I Got a Job at an Amazon Warehouse Without Talking to a Single Human
What the experience taught me about automating the hiring process
A few weeks ago, I had just completed an application to work in a warehouse for Amazon. I had watched a video and completed a quiz showing that I knew that to stow items — heavy goes on the bottom, light goes on top. About 20 minutes later, Amazon emailed me that I had the job at the shift I desired. The email said to come into the warehouse recruiting office in Baltimore to take a photo for my ID and have my official documents, like my social security number and passport, ready to be scanned.
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I was conflicted. It was the easiest and most streamlined hiring process I’d ever gone through, and I was happier to have the job than to not have the job. At the same time, I got a job at one of the world’s biggest companies without ever speaking to a single human being.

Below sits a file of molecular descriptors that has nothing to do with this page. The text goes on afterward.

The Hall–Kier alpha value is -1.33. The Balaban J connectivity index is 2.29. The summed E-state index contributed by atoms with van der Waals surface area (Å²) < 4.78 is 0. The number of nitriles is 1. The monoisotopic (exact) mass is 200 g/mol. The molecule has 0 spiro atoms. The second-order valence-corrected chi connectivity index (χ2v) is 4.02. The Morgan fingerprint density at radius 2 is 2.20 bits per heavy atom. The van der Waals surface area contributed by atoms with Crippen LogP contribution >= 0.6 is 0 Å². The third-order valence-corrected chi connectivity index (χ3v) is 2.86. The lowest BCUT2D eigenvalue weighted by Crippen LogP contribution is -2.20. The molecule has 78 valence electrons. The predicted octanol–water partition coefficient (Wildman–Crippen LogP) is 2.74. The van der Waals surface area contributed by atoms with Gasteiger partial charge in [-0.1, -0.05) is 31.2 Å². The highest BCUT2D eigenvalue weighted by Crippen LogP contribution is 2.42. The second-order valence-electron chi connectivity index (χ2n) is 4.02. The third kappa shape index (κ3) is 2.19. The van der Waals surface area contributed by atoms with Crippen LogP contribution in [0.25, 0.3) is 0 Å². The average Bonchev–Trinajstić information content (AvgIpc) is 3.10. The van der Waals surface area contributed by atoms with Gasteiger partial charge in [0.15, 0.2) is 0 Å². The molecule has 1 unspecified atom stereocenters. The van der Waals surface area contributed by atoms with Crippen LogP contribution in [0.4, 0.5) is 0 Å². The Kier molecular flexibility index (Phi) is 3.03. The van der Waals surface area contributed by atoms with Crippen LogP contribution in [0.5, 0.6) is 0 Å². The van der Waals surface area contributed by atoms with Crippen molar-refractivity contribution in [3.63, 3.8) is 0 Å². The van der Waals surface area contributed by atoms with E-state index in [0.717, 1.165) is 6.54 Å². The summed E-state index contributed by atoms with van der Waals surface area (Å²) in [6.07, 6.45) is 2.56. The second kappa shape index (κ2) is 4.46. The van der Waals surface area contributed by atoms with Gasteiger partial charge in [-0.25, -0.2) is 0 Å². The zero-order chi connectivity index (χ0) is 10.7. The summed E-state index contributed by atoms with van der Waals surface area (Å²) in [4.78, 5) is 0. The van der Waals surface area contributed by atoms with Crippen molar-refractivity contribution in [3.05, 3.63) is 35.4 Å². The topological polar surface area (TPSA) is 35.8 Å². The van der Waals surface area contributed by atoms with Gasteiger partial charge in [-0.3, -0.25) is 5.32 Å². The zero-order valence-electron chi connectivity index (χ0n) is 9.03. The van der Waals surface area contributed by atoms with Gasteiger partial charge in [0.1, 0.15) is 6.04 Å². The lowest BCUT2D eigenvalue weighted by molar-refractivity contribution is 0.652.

Applying to work at Amazon was so easy, but it made me take the notion of automation taking over the world seriously for the first time.
A few days later, I went through with the drug test and checked some boxes for the background check, and I was set to start work at Amazon in just over two weeks. Applying to work at Amazon was so easy, but it made me take the notion of automation taking over the world seriously for the first time.
When I brought my documents to the warehouse, I interacted with two human beings. I was in the recruiting warehouse where I would eventually work for less than five minutes.
“That’s it?” I asked.
“That’s it,” the guy said.
Even though I got the job, and quickly, I have mixed feelings about automating the job application process. It’s unsettling to get a job so quickly and without talking to a single person. Did they really not care about any human aspects of my application? Did they care…